It's like having a bad cold that won't go away. Sixteen million Americans suffer from chronic sinusitis. Including John Boesch.
“I think I have a pre-disposition because I’ve had this problem over and over,” says Boesch.
The pain from inflamed nasal passages can be excruciating for some and unrelenting. It’s responsible for a huge number of medical visits nationwide.
“Sinusitis is actually is one of the most common presentations in primary care. Roughly 1 in 7 adults will present to their health care provider with inflammation,” says Arlene Wright, nurse practitioner with Lee Memorial Health System.
A careful review of symptoms will differentiate it from allergies.
“With allergies they should not be having colored discharge, they might have some headaches, they might have some sinus pressure, but not nearly to the extent they will have if it is truly an infection,” says Wright.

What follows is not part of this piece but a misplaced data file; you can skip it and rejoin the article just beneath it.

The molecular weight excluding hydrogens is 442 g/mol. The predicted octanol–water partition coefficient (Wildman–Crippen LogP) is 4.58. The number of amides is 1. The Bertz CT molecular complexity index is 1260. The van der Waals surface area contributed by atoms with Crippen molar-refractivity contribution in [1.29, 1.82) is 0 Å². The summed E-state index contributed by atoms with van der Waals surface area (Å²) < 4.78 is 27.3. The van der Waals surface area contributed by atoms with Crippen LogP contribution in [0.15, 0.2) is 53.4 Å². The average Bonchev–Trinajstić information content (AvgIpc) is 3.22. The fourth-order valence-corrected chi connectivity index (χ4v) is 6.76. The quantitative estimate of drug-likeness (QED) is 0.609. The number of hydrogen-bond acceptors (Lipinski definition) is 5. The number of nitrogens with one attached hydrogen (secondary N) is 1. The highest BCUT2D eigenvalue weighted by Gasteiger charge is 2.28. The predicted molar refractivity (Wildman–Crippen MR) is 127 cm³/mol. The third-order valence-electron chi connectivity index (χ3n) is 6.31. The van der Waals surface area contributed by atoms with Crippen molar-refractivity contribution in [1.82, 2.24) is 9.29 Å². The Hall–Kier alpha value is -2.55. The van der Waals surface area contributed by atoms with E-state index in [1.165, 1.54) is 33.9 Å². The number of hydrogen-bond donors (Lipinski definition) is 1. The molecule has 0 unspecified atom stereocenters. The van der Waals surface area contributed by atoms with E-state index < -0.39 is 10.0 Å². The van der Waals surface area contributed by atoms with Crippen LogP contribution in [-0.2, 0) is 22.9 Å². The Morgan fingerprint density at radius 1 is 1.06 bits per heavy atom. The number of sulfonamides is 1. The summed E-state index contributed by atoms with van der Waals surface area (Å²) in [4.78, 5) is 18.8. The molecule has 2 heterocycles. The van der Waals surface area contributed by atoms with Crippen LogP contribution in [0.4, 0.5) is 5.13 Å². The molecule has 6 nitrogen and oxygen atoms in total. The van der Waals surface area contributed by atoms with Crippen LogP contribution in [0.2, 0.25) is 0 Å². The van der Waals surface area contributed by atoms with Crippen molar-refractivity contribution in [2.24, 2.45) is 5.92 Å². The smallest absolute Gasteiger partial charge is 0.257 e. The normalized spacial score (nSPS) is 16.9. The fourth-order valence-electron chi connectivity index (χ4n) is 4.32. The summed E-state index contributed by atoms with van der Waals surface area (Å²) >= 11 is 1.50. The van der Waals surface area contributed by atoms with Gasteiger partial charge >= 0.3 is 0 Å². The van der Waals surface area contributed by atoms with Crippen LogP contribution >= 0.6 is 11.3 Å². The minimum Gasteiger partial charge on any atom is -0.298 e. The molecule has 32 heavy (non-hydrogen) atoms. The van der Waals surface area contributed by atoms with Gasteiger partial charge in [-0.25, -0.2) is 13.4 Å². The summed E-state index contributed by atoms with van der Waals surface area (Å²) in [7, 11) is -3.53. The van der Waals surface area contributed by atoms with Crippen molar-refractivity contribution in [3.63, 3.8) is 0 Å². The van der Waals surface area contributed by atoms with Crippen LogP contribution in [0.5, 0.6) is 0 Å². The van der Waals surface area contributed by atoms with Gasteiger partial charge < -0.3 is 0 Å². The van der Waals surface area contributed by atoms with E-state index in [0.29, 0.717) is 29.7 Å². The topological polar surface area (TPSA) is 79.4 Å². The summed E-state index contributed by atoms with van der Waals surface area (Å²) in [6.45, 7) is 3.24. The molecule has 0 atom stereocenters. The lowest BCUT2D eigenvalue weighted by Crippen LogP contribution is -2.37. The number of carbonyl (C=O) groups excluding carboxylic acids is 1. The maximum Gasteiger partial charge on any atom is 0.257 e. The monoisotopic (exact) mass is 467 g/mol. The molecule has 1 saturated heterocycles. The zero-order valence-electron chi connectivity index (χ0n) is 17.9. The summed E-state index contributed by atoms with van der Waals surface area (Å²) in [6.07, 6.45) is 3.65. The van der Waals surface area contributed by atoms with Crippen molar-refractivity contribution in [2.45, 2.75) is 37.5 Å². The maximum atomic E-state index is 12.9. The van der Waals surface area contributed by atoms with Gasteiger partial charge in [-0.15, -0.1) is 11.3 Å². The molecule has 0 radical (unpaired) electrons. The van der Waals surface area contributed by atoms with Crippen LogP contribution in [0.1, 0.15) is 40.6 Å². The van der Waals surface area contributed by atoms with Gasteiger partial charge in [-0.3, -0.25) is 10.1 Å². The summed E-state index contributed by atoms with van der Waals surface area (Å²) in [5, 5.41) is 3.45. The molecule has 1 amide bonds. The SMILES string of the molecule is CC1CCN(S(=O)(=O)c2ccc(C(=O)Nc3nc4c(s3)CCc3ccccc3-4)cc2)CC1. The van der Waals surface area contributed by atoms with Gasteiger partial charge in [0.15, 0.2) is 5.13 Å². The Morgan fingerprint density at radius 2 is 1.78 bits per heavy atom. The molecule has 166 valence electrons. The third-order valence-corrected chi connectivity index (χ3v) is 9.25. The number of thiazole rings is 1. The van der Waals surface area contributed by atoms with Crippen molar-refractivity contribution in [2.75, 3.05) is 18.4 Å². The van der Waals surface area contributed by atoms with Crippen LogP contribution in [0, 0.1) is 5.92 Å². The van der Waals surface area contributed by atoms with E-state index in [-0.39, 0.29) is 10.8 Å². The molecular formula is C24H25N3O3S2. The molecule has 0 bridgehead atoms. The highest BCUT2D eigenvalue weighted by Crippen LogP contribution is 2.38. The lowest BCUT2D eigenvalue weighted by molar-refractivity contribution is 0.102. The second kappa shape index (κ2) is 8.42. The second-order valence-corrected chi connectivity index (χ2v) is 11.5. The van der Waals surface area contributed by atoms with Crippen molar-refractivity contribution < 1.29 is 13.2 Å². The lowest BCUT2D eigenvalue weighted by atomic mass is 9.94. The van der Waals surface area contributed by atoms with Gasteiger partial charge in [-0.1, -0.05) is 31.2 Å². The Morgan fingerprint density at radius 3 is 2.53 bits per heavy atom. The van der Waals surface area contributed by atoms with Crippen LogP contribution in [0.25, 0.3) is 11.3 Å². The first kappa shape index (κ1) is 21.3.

The diagnosis of sinusitis has been around for years, but it’s changing in the health care system. This common condition is becoming so common there are rising concerns about the use of antibiotics to treat it.
“As soon as I start realizing what’s going on I start Amoxicillin and Mucinex,” says Boesch.
New guidelines for sinusitis are meant to discourage overuse of antibiotics- recommending conservative treatment first.
“Some type of acetaminophen or anti-inflammatory for the pain, nasal steroids to help reduce the inflammation, nasal saline to basically keep things moist. I think what the message has to be, is you do want to try the conservative at home measures first,” says Wright.
If symptoms last longer than 10 days, then you can ring up your health care provider and consider appropriate drugs.
“Usually about two weeks it’s gone and it stays gone,” says Boesch.